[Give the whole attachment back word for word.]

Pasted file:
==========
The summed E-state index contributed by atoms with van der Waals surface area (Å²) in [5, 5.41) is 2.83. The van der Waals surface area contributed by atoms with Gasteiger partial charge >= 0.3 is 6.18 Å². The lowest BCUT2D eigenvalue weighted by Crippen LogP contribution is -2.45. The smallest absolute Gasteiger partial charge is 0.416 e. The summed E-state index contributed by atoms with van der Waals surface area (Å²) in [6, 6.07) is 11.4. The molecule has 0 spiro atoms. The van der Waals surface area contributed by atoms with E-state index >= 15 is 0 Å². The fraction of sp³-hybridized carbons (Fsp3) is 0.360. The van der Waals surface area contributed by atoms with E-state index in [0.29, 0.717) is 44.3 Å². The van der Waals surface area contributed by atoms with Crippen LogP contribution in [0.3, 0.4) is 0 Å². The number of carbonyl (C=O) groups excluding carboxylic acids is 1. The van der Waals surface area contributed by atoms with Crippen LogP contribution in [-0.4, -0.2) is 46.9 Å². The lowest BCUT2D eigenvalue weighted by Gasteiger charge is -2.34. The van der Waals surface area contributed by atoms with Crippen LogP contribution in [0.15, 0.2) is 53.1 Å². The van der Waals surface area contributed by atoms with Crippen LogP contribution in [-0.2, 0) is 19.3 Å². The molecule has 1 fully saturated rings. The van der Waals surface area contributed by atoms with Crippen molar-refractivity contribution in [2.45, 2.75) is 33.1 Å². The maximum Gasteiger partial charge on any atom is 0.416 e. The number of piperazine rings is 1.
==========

The summed E-state index contributed by atoms with van der Waals surface area (Å²) in [5, 5.41) is 2.83. The van der Waals surface area contributed by atoms with Gasteiger partial charge >= 0.3 is 6.18 Å². The lowest BCUT2D eigenvalue weighted by Crippen LogP contribution is -2.45. The smallest absolute Gasteiger partial charge is 0.416 e. The summed E-state index contributed by atoms with van der Waals surface area (Å²) in [6, 6.07) is 11.4. The molecule has 0 spiro atoms. The van der Waals surface area contributed by atoms with E-state index >= 15 is 0 Å². The fraction of sp³-hybridized carbons (Fsp3) is 0.360. The van der Waals surface area contributed by atoms with E-state index in [0.29, 0.717) is 44.3 Å². The van der Waals surface area contributed by atoms with Crippen LogP contribution in [0.3, 0.4) is 0 Å². The number of carbonyl (C=O) groups excluding carboxylic acids is 1. The van der Waals surface area contributed by atoms with Crippen LogP contribution in [-0.4, -0.2) is 46.9 Å². The lowest BCUT2D eigenvalue weighted by Gasteiger charge is -2.34. The van der Waals surface area contributed by atoms with Crippen LogP contribution in [0.15, 0.2) is 53.1 Å². The van der Waals surface area contributed by atoms with Crippen LogP contribution in [-0.2, 0) is 19.3 Å². The molecule has 1 fully saturated rings. The van der Waals surface area contributed by atoms with Crippen molar-refractivity contribution in [2.45, 2.75) is 33.1 Å². The maximum Gasteiger partial charge on any atom is 0.416 e. The number of piperazine rings is 1.